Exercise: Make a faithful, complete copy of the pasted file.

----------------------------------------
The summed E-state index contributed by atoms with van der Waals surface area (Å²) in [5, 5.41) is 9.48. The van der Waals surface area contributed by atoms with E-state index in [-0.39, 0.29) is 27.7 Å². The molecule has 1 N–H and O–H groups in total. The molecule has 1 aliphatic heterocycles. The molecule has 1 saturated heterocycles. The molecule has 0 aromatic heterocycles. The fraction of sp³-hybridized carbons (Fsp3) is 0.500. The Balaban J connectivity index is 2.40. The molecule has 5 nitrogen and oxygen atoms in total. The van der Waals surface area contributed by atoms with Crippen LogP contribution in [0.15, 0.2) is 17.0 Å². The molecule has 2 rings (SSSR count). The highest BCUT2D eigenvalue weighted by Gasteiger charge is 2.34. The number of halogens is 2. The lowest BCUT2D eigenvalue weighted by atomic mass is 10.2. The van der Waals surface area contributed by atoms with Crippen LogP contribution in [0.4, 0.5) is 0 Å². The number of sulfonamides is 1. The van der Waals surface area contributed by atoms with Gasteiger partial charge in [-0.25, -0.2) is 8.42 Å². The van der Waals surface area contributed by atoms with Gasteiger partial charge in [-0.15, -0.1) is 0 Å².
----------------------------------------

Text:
The summed E-state index contributed by atoms with van der Waals surface area (Å²) in [5, 5.41) is 9.48. The van der Waals surface area contributed by atoms with E-state index in [-0.39, 0.29) is 27.7 Å². The molecule has 1 N–H and O–H groups in total. The molecule has 1 aliphatic heterocycles. The molecule has 1 saturated heterocycles. The molecule has 0 aromatic heterocycles. The fraction of sp³-hybridized carbons (Fsp3) is 0.500. The Balaban J connectivity index is 2.40. The molecule has 5 nitrogen and oxygen atoms in total. The van der Waals surface area contributed by atoms with Crippen LogP contribution in [0.15, 0.2) is 17.0 Å². The molecule has 2 rings (SSSR count). The highest BCUT2D eigenvalue weighted by Gasteiger charge is 2.34. The number of halogens is 2. The lowest BCUT2D eigenvalue weighted by atomic mass is 10.2. The van der Waals surface area contributed by atoms with Crippen LogP contribution in [0.4, 0.5) is 0 Å². The number of sulfonamides is 1. The van der Waals surface area contributed by atoms with Gasteiger partial charge in [-0.25, -0.2) is 8.42 Å². The van der Waals surface area contributed by atoms with Gasteiger partial charge in [-0.15, -0.1) is 0 Å².